Take Two: US inflation reaches new high; China GDP growth slows
What do you need to know?
US inflation reached a 40-year high in June, at 9.1%, up from 8.6% in May, on the back of higher food, gasoline and housing prices. Meanwhile, in its latest economic outlook report, the European Commission said it expects Eurozone inflation, to climb to 7.6% this year before falling back to 4% in 2023 – up from respective forecasts of 6.1% and 2.7% in May. It also revised down its GDP growth forecast for the bloc to 2.6% this year and 1.4% next, from 2.7% and 2.3% previously. Elsewhere, the Bank of Canada surprised markets by raising interest rates by a full percentage point, to 2.5%, in a bid to tackle inflation, which is near a 40-year high.
Around the world
China’s economic growth slowed sharply in the second quarter (Q2), to a weaker than expected 0.4%, on an annualised basis, as COVID-19-related lockdowns took their toll. It was the slowest pace of quarterly growth in China since the start of the pandemic and compared to 4.8% growth in Q1. However, retail sales rose 3.1% in June and industrial output grew 3.9%, after a two-month lockdown in Shanghai was lifted. Meanwhile the UK economy beat expectations to grow 0.5% in May, after contracting in April.
Figure in focus: $0.9952
The value of a euro slipped below the US dollar for the first time in nearly 20 years, reaching $0.9952 on Thursday, its weakest against the greenback since late 2002. Fears of a worsening energy crisis in Europe because of the Ukraine war and the prospect of a recession have weighed on the single European currency. At the same time, US inflation data and the expectation of an aggressive move by the Federal Reserve when it meets to set interest rates later this month helped push the dollar higher.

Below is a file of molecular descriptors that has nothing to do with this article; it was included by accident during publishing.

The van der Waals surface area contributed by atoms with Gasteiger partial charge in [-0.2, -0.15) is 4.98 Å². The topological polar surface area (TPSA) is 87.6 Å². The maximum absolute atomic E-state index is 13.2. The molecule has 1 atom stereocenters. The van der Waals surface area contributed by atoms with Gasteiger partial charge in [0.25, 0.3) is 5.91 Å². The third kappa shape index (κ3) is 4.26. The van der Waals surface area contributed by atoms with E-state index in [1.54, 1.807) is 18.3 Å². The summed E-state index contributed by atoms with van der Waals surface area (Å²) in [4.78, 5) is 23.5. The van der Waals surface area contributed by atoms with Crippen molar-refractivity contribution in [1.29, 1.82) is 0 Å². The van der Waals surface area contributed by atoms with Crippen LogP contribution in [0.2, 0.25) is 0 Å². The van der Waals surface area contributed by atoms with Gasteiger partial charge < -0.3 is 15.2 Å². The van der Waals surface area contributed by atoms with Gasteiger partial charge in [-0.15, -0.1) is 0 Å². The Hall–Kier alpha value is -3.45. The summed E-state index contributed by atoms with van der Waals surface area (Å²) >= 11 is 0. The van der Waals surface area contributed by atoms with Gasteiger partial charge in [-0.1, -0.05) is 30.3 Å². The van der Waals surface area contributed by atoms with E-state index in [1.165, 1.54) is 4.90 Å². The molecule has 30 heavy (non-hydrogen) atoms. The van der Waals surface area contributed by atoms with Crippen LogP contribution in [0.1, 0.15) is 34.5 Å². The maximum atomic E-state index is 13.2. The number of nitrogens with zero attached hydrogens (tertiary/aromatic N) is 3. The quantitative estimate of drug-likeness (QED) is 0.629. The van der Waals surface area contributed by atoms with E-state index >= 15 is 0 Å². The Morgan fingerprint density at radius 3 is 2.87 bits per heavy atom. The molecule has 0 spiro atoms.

Words of wisdom: UN Principles for Responsible Investment (PRI)
An international organisation which promotes responsible investing by encouraging investment firms to incorporate environmental, social and governance (ESG) issues into their analysis and decision-making processes. Launched in 2006, the United Nations supported group, which has some 4,000 signatories, last week published a paper focused on human rights, entitled How investors can advance decent work. The UN PRI stated that investors should take a human-centric approach to decent work. “This involves moving beyond thinking of employment as a mere economic transaction and seeing workers as human capital through a lens of economic efficiency, and shifting focus towards economic dignity and human development,” it said.
What’s coming up?
On Tuesday the Eurozone announces its final inflation rate for June, while the UK publishes its unemployment numbers. The UK and Canada follow up with their own inflation data on Wednesday when there is also a flash Eurozone Consumer Confidence indicator released. The Bank of Japan and the European Central Bank both meet to decide on interest rates on Thursday. Purchasing Managers’ Indices for Japan, the Eurozone, the UK and US are published on Friday.